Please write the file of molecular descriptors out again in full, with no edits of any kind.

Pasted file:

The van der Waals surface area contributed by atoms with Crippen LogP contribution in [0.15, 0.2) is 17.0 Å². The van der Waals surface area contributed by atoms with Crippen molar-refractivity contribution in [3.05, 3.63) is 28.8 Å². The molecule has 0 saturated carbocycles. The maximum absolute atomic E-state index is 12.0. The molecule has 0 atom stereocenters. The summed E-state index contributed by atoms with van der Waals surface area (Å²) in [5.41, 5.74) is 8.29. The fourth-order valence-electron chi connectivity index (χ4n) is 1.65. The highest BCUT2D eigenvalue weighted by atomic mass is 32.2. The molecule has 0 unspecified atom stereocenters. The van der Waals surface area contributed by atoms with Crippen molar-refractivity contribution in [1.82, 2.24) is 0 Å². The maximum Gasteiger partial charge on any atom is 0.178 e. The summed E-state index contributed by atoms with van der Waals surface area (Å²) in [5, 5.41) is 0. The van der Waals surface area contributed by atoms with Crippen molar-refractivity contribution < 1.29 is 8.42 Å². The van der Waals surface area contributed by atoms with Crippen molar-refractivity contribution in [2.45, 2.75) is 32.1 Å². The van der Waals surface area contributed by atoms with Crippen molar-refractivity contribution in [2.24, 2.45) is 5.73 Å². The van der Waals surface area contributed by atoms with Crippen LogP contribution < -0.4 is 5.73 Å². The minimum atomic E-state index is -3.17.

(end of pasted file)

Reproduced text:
The van der Waals surface area contributed by atoms with Crippen LogP contribution in [0.15, 0.2) is 17.0 Å². The van der Waals surface area contributed by atoms with Crippen molar-refractivity contribution in [3.05, 3.63) is 28.8 Å². The molecule has 0 saturated carbocycles. The maximum absolute atomic E-state index is 12.0. The molecule has 0 atom stereocenters. The summed E-state index contributed by atoms with van der Waals surface area (Å²) in [5.41, 5.74) is 8.29. The fourth-order valence-electron chi connectivity index (χ4n) is 1.65. The highest BCUT2D eigenvalue weighted by atomic mass is 32.2. The molecule has 0 unspecified atom stereocenters. The van der Waals surface area contributed by atoms with Crippen molar-refractivity contribution in [1.82, 2.24) is 0 Å². The maximum Gasteiger partial charge on any atom is 0.178 e. The summed E-state index contributed by atoms with van der Waals surface area (Å²) in [5, 5.41) is 0. The van der Waals surface area contributed by atoms with Crippen molar-refractivity contribution < 1.29 is 8.42 Å². The van der Waals surface area contributed by atoms with Crippen molar-refractivity contribution in [2.45, 2.75) is 32.1 Å². The van der Waals surface area contributed by atoms with Crippen molar-refractivity contribution in [2.24, 2.45) is 5.73 Å². The van der Waals surface area contributed by atoms with Crippen LogP contribution < -0.4 is 5.73 Å². The minimum atomic E-state index is -3.17.